U.S. Treasury says S&P negative outlook "underestimates" gov't ability on debt control   2011-04-19 00:14:27 FeedbackPrintRSS

WASHINGTON, April 18 (Xinhua) -- The U.S. Treasury Department asserted Monday that the negative credit outlook of Standard and Poor's (S&P) belittled the ability of U.S. leaders to address the difficult fiscal challenges facing the nation, but economists held that the surging public debt would continue to be a grave uncertainty overhang for the world's largest economy.

"This morning, S&P affirmed the AAA rating of the United States, but emphasized the importance of timely bipartisan cooperation and action on fiscal reform," Mary Miller, Assistant Secretary for Financial Markets, said in a statement.

S&P has lowered the long-term U.S. credit outlook from "Stable" to "Negative". It reaffirmed its investment-grade credit ratings on the U.S. short and long-term debt, but said the ratings were at risk in coming years due to spiking deficit and public debt.

Miller contended that as President Barack Obama said last week the current fiscal situation was "well within our capacity as a country", and the administration had initiated a bipartisan process to make headway on restoring fiscal responsibility.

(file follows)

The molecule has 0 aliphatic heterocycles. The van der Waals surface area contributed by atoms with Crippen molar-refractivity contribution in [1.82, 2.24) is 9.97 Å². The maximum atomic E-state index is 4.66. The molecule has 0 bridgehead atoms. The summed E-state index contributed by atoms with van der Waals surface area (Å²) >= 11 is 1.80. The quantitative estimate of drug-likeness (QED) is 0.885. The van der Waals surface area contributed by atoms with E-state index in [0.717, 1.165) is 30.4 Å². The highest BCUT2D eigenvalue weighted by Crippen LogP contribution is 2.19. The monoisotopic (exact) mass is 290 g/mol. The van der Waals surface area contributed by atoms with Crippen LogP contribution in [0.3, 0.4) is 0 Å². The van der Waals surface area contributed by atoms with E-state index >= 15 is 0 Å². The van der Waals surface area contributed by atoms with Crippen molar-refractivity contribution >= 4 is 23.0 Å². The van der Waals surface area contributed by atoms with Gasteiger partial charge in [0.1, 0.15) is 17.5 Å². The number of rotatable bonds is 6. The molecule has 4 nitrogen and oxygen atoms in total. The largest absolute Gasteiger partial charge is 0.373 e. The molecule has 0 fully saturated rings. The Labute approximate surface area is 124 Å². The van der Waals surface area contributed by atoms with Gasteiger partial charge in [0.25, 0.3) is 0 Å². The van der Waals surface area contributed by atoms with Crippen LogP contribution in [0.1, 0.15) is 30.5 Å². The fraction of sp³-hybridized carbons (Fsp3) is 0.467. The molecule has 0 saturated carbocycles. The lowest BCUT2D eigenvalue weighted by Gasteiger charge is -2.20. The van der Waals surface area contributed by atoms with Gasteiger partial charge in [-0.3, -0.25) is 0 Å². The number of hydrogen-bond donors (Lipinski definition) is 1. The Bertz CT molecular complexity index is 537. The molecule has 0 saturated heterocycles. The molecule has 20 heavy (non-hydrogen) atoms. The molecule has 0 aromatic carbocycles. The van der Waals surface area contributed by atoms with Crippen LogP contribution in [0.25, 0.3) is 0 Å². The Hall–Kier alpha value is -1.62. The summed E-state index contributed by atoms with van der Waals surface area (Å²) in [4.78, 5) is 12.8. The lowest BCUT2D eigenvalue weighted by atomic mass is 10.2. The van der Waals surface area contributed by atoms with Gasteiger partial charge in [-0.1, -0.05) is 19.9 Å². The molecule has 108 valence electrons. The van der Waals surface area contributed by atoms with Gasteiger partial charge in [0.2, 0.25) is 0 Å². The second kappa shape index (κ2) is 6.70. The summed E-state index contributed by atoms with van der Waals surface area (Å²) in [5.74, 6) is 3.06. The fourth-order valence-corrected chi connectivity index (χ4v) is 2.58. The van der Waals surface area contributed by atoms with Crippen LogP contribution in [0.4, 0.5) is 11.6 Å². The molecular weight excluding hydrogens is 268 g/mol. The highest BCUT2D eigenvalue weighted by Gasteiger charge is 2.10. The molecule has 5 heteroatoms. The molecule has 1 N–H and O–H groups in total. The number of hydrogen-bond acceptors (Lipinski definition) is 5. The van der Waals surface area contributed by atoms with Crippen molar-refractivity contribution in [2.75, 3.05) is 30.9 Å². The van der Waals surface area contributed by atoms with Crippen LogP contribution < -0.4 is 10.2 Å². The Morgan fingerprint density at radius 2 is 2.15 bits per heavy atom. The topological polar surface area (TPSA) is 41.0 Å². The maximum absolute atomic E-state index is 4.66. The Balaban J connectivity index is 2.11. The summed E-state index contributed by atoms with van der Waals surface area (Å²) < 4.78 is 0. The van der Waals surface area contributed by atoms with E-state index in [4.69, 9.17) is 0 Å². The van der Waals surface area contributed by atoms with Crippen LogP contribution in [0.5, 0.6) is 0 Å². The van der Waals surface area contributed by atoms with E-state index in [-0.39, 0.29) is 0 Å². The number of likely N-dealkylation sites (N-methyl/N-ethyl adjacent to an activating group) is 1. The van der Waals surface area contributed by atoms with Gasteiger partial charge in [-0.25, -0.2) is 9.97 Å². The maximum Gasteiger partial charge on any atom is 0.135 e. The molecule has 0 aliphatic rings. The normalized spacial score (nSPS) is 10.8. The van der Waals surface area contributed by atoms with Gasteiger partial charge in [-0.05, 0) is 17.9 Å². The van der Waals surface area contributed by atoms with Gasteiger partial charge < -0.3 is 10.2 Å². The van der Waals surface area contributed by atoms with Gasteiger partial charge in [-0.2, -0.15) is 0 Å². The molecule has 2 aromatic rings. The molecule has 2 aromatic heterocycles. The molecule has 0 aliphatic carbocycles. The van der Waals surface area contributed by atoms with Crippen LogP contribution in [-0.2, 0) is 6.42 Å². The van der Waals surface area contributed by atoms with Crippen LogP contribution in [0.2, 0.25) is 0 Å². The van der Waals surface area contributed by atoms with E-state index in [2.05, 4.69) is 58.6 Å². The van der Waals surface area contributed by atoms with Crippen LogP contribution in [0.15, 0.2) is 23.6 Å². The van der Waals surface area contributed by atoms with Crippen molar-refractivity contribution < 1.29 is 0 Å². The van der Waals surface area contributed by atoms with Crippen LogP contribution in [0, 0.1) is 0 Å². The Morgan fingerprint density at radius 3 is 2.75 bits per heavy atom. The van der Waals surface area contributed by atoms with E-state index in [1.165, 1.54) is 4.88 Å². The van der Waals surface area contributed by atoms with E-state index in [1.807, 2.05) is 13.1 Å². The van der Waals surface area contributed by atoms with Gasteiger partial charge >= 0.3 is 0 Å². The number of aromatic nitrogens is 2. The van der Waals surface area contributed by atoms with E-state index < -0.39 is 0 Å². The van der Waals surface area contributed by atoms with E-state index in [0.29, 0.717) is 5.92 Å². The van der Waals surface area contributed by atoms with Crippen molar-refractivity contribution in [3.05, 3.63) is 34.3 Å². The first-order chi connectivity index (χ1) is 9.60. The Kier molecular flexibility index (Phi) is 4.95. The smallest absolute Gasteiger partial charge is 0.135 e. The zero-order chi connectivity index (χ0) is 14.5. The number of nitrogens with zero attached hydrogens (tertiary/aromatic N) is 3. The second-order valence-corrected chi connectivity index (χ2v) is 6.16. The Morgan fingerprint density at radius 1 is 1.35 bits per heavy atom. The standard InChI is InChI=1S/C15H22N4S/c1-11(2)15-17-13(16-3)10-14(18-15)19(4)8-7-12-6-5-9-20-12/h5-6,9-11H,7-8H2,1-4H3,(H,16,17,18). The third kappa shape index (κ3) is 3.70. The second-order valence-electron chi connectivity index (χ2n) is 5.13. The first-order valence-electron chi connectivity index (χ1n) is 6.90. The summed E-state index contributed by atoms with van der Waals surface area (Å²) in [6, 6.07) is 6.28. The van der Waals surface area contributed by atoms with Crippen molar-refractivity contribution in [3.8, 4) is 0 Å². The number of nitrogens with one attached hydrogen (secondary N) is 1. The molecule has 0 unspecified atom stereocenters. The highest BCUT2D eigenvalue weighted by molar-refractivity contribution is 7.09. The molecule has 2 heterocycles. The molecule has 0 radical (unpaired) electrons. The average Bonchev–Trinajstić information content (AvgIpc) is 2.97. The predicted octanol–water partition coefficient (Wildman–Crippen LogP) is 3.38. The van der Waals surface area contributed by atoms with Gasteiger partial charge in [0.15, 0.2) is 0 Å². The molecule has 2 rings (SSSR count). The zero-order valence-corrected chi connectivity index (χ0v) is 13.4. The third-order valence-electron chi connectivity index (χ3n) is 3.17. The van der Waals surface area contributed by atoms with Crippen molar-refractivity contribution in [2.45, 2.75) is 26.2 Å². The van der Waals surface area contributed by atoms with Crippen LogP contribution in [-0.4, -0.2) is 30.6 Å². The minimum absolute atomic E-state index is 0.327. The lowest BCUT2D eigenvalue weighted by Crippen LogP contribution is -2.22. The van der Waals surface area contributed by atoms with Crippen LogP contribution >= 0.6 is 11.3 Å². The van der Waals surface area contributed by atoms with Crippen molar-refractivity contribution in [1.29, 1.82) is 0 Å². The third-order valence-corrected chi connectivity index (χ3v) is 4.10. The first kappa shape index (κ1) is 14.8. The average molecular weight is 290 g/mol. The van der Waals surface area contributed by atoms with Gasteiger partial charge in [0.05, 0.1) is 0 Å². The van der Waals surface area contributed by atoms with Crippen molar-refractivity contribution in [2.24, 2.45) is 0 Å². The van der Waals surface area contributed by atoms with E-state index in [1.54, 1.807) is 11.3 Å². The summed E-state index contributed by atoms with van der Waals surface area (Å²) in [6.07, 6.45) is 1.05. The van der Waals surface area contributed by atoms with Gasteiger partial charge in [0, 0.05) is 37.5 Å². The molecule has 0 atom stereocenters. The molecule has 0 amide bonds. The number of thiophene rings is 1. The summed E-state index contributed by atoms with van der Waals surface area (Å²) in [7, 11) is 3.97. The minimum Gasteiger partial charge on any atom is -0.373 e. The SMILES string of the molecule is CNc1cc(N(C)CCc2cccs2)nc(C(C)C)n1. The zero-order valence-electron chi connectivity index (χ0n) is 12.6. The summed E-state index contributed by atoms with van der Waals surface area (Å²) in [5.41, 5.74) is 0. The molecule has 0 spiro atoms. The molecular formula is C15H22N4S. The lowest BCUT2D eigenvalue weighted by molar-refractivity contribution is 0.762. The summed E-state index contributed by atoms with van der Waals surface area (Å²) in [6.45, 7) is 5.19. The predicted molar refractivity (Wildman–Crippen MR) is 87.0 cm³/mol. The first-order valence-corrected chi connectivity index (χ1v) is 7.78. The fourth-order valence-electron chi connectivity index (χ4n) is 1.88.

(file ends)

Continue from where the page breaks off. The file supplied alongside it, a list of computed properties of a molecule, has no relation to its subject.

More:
U.S. Treasury Secretary Timothy Geithner Sunday expressed confidence that Congress will raise the nation's borrowing cap in the near term.

"I want to make it perfectly clear that Congress will raise the debt ceiling," Geithner told the ABC television in an interview, adding that Republicans told this to President Barack Obama on Wednesday in the White House.

The United States is going to reach the current debt limit of 14.3 trillion U.S. dollars no later than May 16 this year. Defaulting on legal obligations of the nation would trigger a financial crisis potentially more severe than the crisis from which the nation is only now starting to recover, Geithner said on April 4 in a letter to Congress, depicting a gloomy picture of the public debt situation.

"The U.S. economy is strengthening as it emerges from the recent recession. Both political parties now agree that it is time to begin bringing down deficits as a share of gross domestic product (GDP)," Miller added.

Despite the optimism expressed by the administration, increasingly more economists believed that the U.S. soaring debt was unsustainable and the partisan battle over the government budget for the 2012 fiscal year and raising the public debt ceiling would continue.

Raising the debt limit was a "completely ordinary event" for the nation, as it had been raised for 74 times in the last 50 years, said William Gale, a senior fellow at the Brookings Institution.

Gale argued that talk of refusing to raise the debt limit was just blowing smoke on a political stage, but the real question was how to adjust future spending and taxes to bring about future fiscal stability and sanity in a timely manner.

Editor: yan
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